Self-doubt sucks. So, dear reader, I pose this question to you: What do you do when self-doubt comes creeping around?

*All of the stories that my mom transcribed for me, along with about two thirds of my earlier writing, was lost in the basement flood of 1995. That was a terrible year.
**I have started writing about that. So meta!

***I’ve never been good at the, “get up first thing and write every day”, philosophy since I am not at all a morning person.

Monday, April 3, 2017

Exciting Publishing News for "Lobster Girl"

My wee story "Lobster Girl" will be published in May in the second issue of Hair Trigger 2.0! They gave me some great edits that I'll be going through the next few days. I'm so delighted!

Here's a little peek:

Shrugging, Tony set the phone on the desk as he stood up. “So just black coffee, huh?”

Taking his seat, Michael nodded. He leaned back and closed his eyes.
Tony sighed. “I kinda liked the irony of it all.”

Michael cracked his left eye partially open. “What irony?”

Tony stared off into space, pulling at the thin goatee he had recently started sprouting. “I guess irony’s not the right word. Synchronicity? My boyfriend would know, he’s like an English major. But, you know, since this building is like the lobster building?”

Michael closed his eye again and settled back into his seat. “Yeah, I really don’t know what you’re talking about.”

Tony snorted. “Robusutā, it means lobster in Japanese. Huh, can’t believe you didn’t know that, dude! It’s like, in the brochure.” He laughed, shaking his head as he walked to the door.

It took a few minutes for Tony’s words to sink into his brain. Once they did, Michael sat up straight and stared at the phone. He’d never been one for signs or omens, but all these references to lobsters were just too weird.

Friday, March 31, 2017

Morning Musings #3: Writing Problem

My biggest problem when it comes to writing* is that I have TOO MANY things that I want to work on.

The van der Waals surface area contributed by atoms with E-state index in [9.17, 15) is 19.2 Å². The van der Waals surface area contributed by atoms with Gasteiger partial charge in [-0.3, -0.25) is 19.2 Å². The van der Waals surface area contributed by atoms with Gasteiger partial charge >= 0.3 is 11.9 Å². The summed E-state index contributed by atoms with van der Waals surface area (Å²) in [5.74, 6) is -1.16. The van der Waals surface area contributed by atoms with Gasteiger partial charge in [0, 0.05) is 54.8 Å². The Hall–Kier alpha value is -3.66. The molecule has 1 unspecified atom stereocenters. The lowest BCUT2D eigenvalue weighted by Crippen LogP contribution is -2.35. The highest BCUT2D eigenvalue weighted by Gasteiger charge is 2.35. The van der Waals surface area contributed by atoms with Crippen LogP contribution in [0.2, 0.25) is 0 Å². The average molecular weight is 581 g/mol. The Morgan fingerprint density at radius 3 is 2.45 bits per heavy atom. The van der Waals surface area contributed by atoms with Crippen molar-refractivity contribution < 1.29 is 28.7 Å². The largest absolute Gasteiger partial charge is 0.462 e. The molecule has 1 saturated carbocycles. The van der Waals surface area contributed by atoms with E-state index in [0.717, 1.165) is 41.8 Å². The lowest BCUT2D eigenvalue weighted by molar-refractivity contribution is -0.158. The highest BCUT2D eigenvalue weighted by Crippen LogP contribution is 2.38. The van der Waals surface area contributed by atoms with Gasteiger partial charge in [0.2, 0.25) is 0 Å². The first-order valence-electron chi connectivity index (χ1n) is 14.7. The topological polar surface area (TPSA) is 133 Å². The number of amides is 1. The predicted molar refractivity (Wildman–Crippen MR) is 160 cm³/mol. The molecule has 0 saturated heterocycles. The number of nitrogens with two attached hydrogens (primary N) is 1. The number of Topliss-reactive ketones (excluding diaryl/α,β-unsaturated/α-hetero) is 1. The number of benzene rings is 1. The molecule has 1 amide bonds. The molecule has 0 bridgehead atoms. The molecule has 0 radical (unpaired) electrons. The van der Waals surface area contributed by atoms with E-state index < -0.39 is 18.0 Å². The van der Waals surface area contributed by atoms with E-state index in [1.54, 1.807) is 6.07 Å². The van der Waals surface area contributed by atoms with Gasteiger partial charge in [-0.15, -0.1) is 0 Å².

Example: I NEED to finish editing The Peculiar Predicament of Poppets, but the story "Transmissions from Mars" keeps telling me things I don't want to forget and once I jot those ideas down, I want to work on that. Then there's the super political, very dark and highly satirical "Nobody's Property" story that I want to write about an extreme feminist group called Vagina Denta taking over the White House. On top of that, as I get stories ready to send off, I keep needing to edit those too... 

I've been told that it's a good problem to have and I agree. I'm glad that I never have to struggle for ideas. I am blessed, I am privileged, I am prolific. But sometimes, I'd really like to control the flow. (Did this suddenly become a feminine products commercial?)

*aside from that not getting published thing. But as long as I'm sending my writing out, that's not on me.

Friday, March 3, 2017

Saturday, December 31, 2016

Meeting my Year-End Goal!

At 3:00 am on 12/31/16, I FINISHED my Peculiar Predicament of Poppets novel!!! 

It's incredibly messy and I already know there are continuity errors and it probably needs about 50 revisions before even beta readers read it, but I set a goal of finishing by the end of 2016 and I JUST DID!

Wednesday, September 28, 2016

Writing Woes & NaNoWriMo